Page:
As the fans and players both get ready for the first game of the season and the return of their favorite sport, let’s take a look at what the Ravens can do on both sides of the ball in order to secure a victory against Andy Dalton and the Cincinnati Bengals on Opening Day.
1. Scoring A’s in Pass Pro
Last season, the Baltimore offensive line was plagued by the cross blitz attack. Linebackers were able to create havoc through the A gaps and take advantage of then second-year center Gino Gradkowski. One of the linebackers that had a coming out party was Cincinnati backup linebacker Vincent Rey, who had three sacks in Baltimore a year ago.
With newly minted center Jeremy Zuttah manning the middle, there needs to better air traffic control for quarterback Joe Flacco. It will be up to Zuttah to not only diagnose which blitzers are coming, but also make the proper protection adjustments. Under former defensive coordinator Mike Zimmer, the Bengals were among the best A gap blitzing teams in the league. There’s no reason to think new coordinator Paul Guenther won’t continue the tradition.
2. Space Balls
It’s no secret what offensive coordinator Gary Kubiak wants to do. He wants to use motion and movement to create mismatch opportunities for some of his best offensive weapons. He did it in Houston many times with Owen Daniels (now with the Ravens) and Andre Johnson. He has also been doing it in Baltimore during the preseason using fullback Kyle Juszczyk as his “move” player.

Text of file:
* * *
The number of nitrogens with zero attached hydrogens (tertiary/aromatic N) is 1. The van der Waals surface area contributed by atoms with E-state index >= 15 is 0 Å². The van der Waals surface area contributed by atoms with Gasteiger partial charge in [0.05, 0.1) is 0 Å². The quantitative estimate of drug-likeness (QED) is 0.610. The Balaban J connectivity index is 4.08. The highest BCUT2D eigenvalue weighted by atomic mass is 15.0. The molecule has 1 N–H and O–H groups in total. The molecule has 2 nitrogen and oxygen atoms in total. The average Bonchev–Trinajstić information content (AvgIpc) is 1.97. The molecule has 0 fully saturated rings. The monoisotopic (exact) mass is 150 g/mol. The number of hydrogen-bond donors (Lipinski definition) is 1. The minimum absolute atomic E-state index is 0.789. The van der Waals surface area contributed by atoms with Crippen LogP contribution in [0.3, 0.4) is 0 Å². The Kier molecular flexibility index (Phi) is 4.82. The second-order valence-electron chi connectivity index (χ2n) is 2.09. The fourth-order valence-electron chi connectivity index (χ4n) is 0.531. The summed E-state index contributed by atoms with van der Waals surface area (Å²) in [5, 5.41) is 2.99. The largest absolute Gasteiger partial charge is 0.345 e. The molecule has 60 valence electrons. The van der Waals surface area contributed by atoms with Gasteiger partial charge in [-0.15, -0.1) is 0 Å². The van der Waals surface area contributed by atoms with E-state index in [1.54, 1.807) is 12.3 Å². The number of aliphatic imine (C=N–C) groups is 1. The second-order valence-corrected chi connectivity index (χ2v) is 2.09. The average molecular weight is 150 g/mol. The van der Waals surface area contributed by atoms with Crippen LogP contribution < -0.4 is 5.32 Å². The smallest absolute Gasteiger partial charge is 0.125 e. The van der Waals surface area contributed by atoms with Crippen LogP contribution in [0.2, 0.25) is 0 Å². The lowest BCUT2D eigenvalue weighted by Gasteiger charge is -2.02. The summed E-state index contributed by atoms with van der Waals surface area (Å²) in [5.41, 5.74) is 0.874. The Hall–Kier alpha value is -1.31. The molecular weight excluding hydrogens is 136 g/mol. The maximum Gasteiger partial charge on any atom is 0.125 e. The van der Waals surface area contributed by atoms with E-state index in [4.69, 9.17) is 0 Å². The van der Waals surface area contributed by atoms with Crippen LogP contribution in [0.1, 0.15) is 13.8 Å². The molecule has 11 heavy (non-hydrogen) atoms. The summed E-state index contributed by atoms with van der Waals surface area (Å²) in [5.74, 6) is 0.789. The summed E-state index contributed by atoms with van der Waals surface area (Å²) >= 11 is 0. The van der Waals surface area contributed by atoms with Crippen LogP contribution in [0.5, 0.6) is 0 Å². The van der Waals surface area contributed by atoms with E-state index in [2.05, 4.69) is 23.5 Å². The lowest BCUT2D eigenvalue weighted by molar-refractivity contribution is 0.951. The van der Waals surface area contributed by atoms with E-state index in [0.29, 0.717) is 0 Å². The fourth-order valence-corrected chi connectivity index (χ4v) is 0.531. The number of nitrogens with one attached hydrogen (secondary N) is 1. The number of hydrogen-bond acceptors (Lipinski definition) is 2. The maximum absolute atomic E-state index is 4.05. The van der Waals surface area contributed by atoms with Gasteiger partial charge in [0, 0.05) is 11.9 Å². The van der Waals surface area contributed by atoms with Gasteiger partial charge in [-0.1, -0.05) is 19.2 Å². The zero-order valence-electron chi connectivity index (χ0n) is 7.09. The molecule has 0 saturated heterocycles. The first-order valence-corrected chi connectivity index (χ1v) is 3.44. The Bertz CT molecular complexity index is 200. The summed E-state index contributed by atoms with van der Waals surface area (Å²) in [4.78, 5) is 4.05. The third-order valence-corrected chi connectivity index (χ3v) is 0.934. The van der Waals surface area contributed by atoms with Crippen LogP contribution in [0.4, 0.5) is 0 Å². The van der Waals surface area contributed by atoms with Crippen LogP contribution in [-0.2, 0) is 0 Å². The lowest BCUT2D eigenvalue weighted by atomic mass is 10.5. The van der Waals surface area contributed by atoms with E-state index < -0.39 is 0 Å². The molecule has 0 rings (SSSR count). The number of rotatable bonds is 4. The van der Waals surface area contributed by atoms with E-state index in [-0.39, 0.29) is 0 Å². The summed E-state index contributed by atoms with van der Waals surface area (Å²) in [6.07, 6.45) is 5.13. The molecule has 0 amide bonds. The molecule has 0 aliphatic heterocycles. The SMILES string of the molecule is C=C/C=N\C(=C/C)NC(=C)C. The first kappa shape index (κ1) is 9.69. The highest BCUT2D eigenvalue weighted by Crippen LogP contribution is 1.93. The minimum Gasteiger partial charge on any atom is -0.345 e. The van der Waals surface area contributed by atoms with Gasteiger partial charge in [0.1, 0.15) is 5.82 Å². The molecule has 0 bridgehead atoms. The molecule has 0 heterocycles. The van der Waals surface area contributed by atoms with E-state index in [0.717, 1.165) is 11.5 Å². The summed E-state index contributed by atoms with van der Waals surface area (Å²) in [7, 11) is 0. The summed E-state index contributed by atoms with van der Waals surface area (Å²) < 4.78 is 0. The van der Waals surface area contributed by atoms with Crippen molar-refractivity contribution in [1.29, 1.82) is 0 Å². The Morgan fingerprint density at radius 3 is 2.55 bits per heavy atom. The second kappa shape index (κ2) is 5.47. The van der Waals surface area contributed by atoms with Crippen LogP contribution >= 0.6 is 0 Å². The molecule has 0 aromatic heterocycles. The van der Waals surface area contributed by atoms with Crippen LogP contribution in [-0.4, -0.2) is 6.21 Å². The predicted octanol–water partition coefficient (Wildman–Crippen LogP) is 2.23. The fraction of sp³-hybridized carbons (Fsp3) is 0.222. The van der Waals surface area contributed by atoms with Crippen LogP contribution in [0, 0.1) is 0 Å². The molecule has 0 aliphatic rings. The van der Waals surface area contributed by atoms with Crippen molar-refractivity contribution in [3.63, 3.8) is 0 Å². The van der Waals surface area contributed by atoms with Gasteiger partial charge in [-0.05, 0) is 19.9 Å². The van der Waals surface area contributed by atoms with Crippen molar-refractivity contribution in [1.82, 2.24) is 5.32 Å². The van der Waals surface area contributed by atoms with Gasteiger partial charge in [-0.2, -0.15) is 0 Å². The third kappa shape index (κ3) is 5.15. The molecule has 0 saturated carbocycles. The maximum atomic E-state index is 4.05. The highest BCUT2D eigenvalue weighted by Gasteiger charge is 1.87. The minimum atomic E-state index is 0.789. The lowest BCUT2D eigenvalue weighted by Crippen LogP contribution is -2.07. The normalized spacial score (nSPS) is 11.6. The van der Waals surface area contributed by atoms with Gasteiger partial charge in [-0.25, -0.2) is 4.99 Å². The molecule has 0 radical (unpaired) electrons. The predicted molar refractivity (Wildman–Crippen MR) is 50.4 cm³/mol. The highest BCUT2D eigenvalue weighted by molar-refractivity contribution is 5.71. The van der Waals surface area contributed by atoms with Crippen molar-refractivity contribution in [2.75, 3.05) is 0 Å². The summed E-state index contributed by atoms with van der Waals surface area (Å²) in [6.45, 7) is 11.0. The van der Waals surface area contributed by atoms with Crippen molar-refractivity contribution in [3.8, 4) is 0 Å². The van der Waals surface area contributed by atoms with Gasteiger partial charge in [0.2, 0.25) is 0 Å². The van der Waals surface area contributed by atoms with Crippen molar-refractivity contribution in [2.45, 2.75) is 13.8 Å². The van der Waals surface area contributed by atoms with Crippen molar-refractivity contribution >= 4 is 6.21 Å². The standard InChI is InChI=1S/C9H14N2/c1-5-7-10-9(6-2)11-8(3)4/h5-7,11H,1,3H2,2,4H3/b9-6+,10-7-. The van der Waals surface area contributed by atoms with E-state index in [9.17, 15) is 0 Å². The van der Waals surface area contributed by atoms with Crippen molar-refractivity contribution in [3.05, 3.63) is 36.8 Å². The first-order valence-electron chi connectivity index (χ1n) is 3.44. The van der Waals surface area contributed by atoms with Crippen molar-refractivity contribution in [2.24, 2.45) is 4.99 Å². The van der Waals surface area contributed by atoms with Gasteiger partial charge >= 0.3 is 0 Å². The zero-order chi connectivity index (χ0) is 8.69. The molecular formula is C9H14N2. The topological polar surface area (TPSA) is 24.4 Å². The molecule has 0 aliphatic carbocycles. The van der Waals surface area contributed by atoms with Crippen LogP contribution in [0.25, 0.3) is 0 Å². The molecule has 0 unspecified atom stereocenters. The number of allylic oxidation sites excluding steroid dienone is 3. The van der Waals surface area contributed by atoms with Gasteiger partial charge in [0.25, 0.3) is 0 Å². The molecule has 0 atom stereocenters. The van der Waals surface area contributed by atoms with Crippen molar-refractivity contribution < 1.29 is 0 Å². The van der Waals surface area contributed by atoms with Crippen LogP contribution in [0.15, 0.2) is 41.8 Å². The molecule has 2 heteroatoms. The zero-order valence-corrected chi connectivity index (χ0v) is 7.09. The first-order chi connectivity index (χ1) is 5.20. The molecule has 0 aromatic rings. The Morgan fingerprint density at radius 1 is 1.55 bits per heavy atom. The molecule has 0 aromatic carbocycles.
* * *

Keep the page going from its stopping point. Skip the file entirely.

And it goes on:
With Juszczyk, Kubiak has the ideal move guy to turn a base two-back formation into a more open three-receiver attack. Juszczyk can line up in the slot and force a linebacker into coverage.
Then there is tight end Dennis Pitta. He can work his way from the line, to the slot, to being out wide.
Against linebackers Rey Maualuga and Vontaze Burfict, Pitta and Juszczyk can turn into match-up nightmares in space. The Ravens should target Maualuga especially, since he is a liability in coverage. Burfict, however, averaged a solid 8.9 score as a pass defender, but he should still be tested regularly, especially on isolation routes further down the field.
3. Attack the Right Side of the Line
Defensive ends Wallace Gilberry and Robert Geathers take over for Michael Johnson, who departed to Tampa Bay. Johnson wasn’t immediately known for his run defense, but according to PFF, he only scored three negative performances defending the run all year.
Gilberry and Geathers have big shoes to fill. The Ravens should make a concentrated effort to attack their side in the running game and also mix in some screens plays to keep the duo off balance. The goal should be to incorporate the stretch play enough times to get the linemen to over-pursue off-tackle so the backs can eventually start cutting the ball back inside.
1. Big Nickel
Last season, when the Ravens faced the Bengals in a do-or-die finale, Cincinnati was able to make an assortment of big plays through the air to land the death strike. Specifically, it was slinky wideout Marvin Jones who befuddled the Baltimore secondary with a few downfield circus catches. Jones is out for this contest, and that’s a big difference for the Bengals’ attack.